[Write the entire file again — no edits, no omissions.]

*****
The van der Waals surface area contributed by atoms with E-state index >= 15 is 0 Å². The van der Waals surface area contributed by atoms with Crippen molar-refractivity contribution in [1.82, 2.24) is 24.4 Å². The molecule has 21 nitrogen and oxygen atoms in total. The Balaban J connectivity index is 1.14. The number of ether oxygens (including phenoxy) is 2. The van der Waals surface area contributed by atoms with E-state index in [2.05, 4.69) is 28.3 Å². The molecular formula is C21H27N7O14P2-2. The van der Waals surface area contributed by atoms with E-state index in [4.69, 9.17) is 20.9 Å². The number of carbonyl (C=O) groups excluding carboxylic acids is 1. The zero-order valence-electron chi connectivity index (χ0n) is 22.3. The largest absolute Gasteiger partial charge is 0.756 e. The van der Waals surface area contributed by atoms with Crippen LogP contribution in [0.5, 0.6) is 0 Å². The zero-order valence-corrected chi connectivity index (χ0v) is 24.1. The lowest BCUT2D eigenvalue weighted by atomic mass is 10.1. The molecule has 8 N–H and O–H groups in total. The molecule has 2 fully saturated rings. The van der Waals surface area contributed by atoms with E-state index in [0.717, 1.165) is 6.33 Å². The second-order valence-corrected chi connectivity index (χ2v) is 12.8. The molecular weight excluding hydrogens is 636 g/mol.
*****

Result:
The van der Waals surface area contributed by atoms with E-state index >= 15 is 0 Å². The van der Waals surface area contributed by atoms with Crippen molar-refractivity contribution in [1.82, 2.24) is 24.4 Å². The molecule has 21 nitrogen and oxygen atoms in total. The Balaban J connectivity index is 1.14. The number of ether oxygens (including phenoxy) is 2. The van der Waals surface area contributed by atoms with E-state index in [2.05, 4.69) is 28.3 Å². The molecular formula is C21H27N7O14P2-2. The van der Waals surface area contributed by atoms with E-state index in [4.69, 9.17) is 20.9 Å². The number of carbonyl (C=O) groups excluding carboxylic acids is 1. The zero-order valence-electron chi connectivity index (χ0n) is 22.3. The largest absolute Gasteiger partial charge is 0.756 e. The van der Waals surface area contributed by atoms with Crippen LogP contribution in [0.5, 0.6) is 0 Å². The zero-order valence-corrected chi connectivity index (χ0v) is 24.1. The lowest BCUT2D eigenvalue weighted by atomic mass is 10.1. The molecule has 8 N–H and O–H groups in total. The molecule has 2 fully saturated rings. The van der Waals surface area contributed by atoms with E-state index in [0.717, 1.165) is 6.33 Å². The second-order valence-corrected chi connectivity index (χ2v) is 12.8. The molecular weight excluding hydrogens is 636 g/mol.